2010 foodservice trends highlight local, healthy food

12/22/2009 02:34:24 PM
Ashley Bentley

Locally sourced ingredients are expected to be hot in the foodservice sector in 2010, but the hottest of all is local produce.

Locally grown produce tops a list of trends expected to be hot in 2010, according to more than 1,800 professional chefs who voted in a survey from the National Restaurant Association Washington, D.C. The association also reported restaurants with their own gardens are considered the hottest restaurant concept in the coming year.

A foodservice report from consumer, media and market research firm Mintel  ranked restaurant-grown and locally sourced produce as the No. 2 trend for 2010, behind what it calls “classically simple,” old-fashioned, authentic preparations of food.

“In 2010, we expect menus to go back to the basic roots of good food and drink,” said Maria Caranfa, senior analyst for Mintel Menu Insights, in a news release.

Another report, from Technomic Inc. also saw the comfort food trend, and made “New Spin on Old Favorites: Comfort Foods” its top 2010 trend. Its 2010 trend report says to look for increased menu presence of upscale comfort foods, with an explosion of “simple foods.”

For the National Restaurant Association, other top 10 trends include sustainability, nutritious children’s meals, farm-branded ingredients and gluten-free and food allergy-conscious meals.

According to the report, 88% of chefs rated locally grown produce as a hot trend, while only 2% labeled them “yesterday’s news.” Another option on the survey, “perennial favorite,” was chosen by 10%.

“Local produce is the No. 1 trend, as you can see, so veggies are definitely trendy,” said Annika Stensson, director of media relations for the association. “The only thing that seems to be waning in trendiness a little is organics.”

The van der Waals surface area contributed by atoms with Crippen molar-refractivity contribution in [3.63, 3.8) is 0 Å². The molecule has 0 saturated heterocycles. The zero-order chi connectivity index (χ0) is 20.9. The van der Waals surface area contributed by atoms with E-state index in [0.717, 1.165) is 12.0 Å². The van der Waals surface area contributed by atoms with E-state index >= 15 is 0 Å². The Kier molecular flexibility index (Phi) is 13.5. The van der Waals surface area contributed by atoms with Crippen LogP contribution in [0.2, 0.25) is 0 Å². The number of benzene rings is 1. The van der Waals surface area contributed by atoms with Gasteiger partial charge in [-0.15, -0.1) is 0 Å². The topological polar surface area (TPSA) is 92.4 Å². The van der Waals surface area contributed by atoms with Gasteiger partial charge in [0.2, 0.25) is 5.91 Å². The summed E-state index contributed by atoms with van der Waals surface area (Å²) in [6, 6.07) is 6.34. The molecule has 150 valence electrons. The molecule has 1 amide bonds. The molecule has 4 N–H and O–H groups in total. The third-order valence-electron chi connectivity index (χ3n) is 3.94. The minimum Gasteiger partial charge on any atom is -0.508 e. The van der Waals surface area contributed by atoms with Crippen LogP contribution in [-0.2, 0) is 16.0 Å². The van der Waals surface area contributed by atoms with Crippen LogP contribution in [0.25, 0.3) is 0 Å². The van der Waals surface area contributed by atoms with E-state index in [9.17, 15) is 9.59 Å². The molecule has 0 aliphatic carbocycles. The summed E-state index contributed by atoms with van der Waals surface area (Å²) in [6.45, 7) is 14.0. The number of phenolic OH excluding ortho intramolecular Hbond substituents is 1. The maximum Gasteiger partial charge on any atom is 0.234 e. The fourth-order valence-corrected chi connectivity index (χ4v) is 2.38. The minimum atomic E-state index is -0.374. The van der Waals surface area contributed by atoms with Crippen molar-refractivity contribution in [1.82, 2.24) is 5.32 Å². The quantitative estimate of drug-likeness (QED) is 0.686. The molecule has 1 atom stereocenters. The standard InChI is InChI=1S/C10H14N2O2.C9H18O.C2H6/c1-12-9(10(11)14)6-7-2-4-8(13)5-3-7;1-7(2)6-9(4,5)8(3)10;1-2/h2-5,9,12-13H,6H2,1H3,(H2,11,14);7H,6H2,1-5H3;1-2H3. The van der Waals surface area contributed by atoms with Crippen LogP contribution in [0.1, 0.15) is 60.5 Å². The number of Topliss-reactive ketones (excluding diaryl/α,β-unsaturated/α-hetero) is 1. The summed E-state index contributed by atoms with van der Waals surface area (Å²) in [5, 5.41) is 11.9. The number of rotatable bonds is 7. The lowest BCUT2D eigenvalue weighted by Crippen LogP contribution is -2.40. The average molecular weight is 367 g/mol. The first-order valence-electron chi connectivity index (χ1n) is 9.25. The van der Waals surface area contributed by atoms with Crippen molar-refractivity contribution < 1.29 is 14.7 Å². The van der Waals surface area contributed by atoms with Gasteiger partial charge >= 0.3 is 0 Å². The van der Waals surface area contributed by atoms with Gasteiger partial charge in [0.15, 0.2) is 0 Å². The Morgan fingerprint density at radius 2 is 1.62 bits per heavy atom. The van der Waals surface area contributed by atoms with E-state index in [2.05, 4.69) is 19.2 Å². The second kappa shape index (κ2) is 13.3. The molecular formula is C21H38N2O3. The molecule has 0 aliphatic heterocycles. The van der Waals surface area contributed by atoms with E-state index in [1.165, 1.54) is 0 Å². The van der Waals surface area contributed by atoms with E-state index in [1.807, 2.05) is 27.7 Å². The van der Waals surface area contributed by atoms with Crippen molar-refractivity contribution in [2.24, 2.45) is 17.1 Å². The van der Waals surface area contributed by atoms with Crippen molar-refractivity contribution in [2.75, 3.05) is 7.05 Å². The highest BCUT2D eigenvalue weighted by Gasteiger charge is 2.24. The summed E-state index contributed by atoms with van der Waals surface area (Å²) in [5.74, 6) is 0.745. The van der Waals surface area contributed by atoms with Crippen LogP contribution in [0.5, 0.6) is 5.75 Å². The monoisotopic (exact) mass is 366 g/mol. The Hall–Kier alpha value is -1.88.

Organic produce was 12th on the list, with 73% of chefs reporting it as a hot trend and 18% calling it yesterday’s news. Stensson said organics sector stagnancy could be related to the economy and their tendency to be priced higher.

Farm- or estate-branded ingredients are also on the rise, according to 75% of the chefs.

“Farm-branded just means that the grower’s name is being used as a brand,” Stensson said. “If you think of wine, it’s often branded with the name of the vineyard or estate where the grapes were grown. This is just a wider concept applied to produce, meats and other ingredients.”

Superfruits, including acai, goji berry and mangosteen, kept a spot on the list, coming in 11th with 73% of chefs reporting them as a top trend. Fruit and vegetable children’s side items are still hot, according to 69% of chefs.

However, other produce items may be losing steam. Closer to the bottom of the 214-item list were potatoes/French fries (16% reporting hot trend), cucumber (19%), watermelon (25%), artichoke (26%), coconut (27%) and avocado (35%). On the other hand, more than half of the chefs consider these ingredients to be perennial favorites, so only a smaller portion consider them yesterday’s news.

“I think the drive behind (fresh produce’s) trendiness is related to overall societal trends like increased interest in nutrition and in sustainability,” Stensson said.

Nutrition and health will continue to be a hot trend in 2010, according to 71% of chefs in the National Restaurant Association survey. According to Mintel, 63% of Americans say it’s difficult to eat healthy at restaurant because there aren’t enough healthy choices.

“2009 saw a trend toward healthier menus, but 2010 will see a sharp increase in good-for-you food and drink,” the Mintel survey reported. “Tomorrow’s healthy menus will feature inherently nutritious items — those with fiber, omega-3, vitamins and antioxidants — that deliver on flavor, too.”

World flavors and ethnic-inspired cuisines should also continue to gain popularity. Technomic reported that foods from Asia, including Korean, Indonesian and other Southeast Asian fare, should be hot, along with ever-popular Mexican and Italian food.

“Cuisines like Mexican, Chinese and Italian have become so mainstream, however, that it’s time to dig deeper,” according to the Mintel report.



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